Recent studies indicate that business travel anxiety has three main causes:
The studies also found that as many as one in every three business travelers experiences a high level of stress before, during and after a trip.
- The impact of travel on the family
- Cumulative fatigue
- The logistics of travel
A recent study of health insurance claims filed by World Bank employees who traveled regularly on international business trips found that they were up to three times as likely as their office-bound counterparts to use health insurance for treatment of psychological disorders. Moreover, the study found a direct correlation between the number of trips taken and the frequency of World Bank business travelers seeking mental help.
These disorders are often founded in the logistics of travel, or, as Merrell put it: "Wanting to be someplace and being afraid that you're not going to be able to get there on time and having no control over the situation. It's the mother of stress."
For example, a traveler might worry that a flight will be delayed or that a suitcase containing business attire will arrive at the wrong airport and won't be returned in time for a meeting with important clients.
Chris Garvey, managing director of the nonprofit Starbright Foundation, a national children's charity based in Los Angeles, knows delayed- and canceled-flight anxiety well. Garvey takes three or four business trips a month and loathes the arbitrary nature of flight delays, lost baggage and the prices attached to airline tickets.
"On Thursday I'm going to and from Kansas City for a 3:30 meeting," she said. "My plane is supposed to arrive at 12:50, and that should allow more than enough time. But twice in the last four months when going to Kansas City the flights were messed up and I missed two meetings. So I'm thinking I really should go Wednesday night. But to go on Wednesday night for a 3:30 meeting is not a good use of time."
Experts call this "pretrip stress." It's a common malady. About as common, Garvey might say, as the sexist flight attendants who irritate her every time she uses one of her coveted upgrade points to fly business class.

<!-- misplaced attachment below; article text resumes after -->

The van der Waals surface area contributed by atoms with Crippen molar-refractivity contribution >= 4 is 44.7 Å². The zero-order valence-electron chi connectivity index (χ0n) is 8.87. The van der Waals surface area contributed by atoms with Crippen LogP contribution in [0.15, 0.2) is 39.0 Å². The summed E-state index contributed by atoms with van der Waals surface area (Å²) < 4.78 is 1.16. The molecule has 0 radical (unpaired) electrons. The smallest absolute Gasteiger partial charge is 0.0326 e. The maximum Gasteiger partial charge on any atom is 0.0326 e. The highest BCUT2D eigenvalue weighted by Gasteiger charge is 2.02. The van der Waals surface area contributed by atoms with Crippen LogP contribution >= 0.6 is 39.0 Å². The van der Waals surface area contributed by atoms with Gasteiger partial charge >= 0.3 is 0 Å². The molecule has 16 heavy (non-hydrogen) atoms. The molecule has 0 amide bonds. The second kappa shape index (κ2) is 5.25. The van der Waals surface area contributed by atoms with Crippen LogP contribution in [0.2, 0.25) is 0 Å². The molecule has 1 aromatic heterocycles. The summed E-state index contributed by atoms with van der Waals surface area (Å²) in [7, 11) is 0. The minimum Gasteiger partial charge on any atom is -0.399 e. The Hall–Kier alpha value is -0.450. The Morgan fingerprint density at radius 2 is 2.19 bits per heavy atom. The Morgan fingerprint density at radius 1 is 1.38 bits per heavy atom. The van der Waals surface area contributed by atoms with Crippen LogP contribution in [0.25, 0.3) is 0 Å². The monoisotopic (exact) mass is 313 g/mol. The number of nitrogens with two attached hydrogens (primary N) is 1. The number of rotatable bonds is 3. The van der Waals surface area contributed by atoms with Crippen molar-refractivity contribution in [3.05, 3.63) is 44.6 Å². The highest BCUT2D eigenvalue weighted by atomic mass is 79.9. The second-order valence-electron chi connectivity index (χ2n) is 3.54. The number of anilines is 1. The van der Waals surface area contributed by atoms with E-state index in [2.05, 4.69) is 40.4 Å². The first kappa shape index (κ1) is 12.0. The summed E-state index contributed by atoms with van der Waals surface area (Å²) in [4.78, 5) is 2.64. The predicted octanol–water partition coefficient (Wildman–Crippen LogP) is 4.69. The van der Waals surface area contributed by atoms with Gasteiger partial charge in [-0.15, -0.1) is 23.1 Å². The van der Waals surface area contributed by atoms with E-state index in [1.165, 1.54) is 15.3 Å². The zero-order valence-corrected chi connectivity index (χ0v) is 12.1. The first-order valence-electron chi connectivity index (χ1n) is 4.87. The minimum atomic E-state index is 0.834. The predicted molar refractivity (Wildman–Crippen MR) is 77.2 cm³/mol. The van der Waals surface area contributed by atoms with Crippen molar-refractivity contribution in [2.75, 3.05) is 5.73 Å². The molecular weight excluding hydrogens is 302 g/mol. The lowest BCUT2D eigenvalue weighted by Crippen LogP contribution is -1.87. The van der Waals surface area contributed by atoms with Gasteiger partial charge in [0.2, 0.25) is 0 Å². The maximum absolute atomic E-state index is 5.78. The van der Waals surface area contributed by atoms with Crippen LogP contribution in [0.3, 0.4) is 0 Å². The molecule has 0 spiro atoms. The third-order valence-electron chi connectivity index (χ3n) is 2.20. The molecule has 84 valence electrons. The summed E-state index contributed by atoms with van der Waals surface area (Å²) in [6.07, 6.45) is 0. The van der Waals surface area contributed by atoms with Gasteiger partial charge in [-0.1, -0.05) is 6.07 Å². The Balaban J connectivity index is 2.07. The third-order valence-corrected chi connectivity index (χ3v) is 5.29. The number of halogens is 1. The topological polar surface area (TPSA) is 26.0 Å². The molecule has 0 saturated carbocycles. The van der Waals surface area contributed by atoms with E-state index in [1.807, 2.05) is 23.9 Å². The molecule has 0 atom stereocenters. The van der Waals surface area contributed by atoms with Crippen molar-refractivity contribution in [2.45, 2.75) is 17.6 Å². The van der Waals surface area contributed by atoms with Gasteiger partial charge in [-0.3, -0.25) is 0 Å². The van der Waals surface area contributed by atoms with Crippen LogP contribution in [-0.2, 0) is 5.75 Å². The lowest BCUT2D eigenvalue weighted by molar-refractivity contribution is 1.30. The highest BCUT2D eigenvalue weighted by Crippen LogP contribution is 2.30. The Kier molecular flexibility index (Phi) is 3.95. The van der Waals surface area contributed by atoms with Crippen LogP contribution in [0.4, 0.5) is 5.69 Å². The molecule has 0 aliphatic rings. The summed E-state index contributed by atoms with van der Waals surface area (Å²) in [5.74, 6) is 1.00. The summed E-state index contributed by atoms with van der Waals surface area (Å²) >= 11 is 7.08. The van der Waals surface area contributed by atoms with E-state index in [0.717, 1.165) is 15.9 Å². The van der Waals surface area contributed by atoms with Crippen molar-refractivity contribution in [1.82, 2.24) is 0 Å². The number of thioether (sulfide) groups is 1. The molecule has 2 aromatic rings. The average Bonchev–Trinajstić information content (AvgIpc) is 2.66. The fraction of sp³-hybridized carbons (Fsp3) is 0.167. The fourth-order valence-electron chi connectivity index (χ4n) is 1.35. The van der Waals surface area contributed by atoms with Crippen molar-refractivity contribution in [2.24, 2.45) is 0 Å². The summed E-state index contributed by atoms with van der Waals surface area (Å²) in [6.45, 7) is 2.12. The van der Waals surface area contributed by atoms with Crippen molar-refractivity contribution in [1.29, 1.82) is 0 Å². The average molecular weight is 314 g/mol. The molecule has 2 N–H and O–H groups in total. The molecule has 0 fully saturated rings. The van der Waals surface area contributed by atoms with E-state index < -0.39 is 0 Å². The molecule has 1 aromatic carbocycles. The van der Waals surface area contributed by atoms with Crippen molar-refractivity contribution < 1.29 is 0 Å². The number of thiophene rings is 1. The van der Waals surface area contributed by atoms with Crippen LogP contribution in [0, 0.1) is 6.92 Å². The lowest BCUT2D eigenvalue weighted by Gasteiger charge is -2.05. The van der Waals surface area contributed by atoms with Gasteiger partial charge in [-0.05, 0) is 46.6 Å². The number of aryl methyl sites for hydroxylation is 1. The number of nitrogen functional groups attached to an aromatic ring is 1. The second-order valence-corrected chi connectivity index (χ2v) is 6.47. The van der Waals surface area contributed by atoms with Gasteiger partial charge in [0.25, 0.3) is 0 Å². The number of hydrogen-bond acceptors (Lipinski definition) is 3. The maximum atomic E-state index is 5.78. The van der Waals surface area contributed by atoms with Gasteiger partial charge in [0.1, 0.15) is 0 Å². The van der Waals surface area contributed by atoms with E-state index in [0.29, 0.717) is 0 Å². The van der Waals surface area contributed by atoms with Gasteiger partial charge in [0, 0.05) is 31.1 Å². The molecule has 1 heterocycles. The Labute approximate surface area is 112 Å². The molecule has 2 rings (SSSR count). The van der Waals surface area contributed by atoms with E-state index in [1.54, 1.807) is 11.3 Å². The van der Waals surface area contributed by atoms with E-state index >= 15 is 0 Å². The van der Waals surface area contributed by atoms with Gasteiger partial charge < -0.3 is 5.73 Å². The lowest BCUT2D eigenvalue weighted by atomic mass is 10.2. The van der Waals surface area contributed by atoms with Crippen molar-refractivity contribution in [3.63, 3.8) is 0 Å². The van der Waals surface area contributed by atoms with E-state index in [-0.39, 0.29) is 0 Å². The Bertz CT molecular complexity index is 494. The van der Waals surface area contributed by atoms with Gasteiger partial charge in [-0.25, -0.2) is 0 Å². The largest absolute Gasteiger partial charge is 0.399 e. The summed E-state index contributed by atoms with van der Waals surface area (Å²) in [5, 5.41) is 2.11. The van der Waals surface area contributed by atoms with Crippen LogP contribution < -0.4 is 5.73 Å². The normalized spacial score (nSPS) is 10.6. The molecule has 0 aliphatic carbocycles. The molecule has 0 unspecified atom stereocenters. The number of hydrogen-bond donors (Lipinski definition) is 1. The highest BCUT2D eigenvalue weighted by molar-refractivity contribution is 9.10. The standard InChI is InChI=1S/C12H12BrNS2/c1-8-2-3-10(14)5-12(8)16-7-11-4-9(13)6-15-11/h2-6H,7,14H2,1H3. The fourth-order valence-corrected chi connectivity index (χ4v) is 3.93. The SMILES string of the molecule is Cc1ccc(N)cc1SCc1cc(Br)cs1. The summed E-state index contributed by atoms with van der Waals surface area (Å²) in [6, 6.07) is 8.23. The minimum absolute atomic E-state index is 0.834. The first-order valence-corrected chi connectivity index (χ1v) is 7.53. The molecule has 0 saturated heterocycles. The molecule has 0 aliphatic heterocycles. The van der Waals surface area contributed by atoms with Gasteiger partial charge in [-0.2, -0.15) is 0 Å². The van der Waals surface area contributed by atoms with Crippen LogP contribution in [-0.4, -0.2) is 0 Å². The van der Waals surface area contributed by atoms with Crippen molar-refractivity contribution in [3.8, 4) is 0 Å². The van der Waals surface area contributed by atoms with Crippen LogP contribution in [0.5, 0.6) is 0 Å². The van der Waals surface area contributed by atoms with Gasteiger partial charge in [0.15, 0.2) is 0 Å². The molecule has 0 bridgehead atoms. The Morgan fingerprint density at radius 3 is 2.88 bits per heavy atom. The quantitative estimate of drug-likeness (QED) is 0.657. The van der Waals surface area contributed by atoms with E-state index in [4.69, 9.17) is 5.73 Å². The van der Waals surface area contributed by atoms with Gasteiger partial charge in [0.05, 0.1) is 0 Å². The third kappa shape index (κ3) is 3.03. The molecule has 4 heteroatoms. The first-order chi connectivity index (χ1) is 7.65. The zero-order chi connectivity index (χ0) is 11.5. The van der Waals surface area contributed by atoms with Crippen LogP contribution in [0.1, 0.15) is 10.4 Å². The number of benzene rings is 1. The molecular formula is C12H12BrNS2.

"A man in a business suit and a woman in a business suit means two different things," Garvey observed. "A man in a business suit means that he needs The Wall Street Journal and The Financial Times; a woman in a business suit means 'maybe she's flying with her boss or something.' Heaven forbid a woman might want to read a Wall Street Journal."
It doesn't end with newspapers. Who gets the "Coffee, tea or juice" question first? The businessman. Who gets the "Would you like your coat hung up" question first? The businessman. "Come on, I know they have suits on, but so do I," she said.
At a symposium on travel stress conducted in Washington, D.C., last year, Dr. Berhard Liese, former medical director of the World Bank, said a survey by his organization found that many business travelers dread returning from a trip and confronting the work that awaits them at the office. A survey conducted by marketing research firm Roper Starch Worldwide found the same.
It's not simply the work, but also post-trip accounting. A network TV news producer, who spoke on condition of anonymity, said he absolutely dreads completing expense reports following an assignment.
"Every time you go out of town for the company, it's like filing a mini tax return when you get back," he said. "In addition to the travel and the work, you have to become an accountant."
If the news producer suffered from post-trip stress, Carren Soto probably qualified as an always-stressed traveler in her previous position as regional manager for the finance division of a leading for-profit hospital chain. She left that position specifically because she was on the road more than 90 percent of the time.
"I used to count the sequential days that I had slept in my own bed," she said last week. "The last year I traveled I spent a total of 30 days at home in an entire year. Once I stopped traveling, I would notice that I still had anxiety on Sundays, thinking that I was about to leave and get on a plane."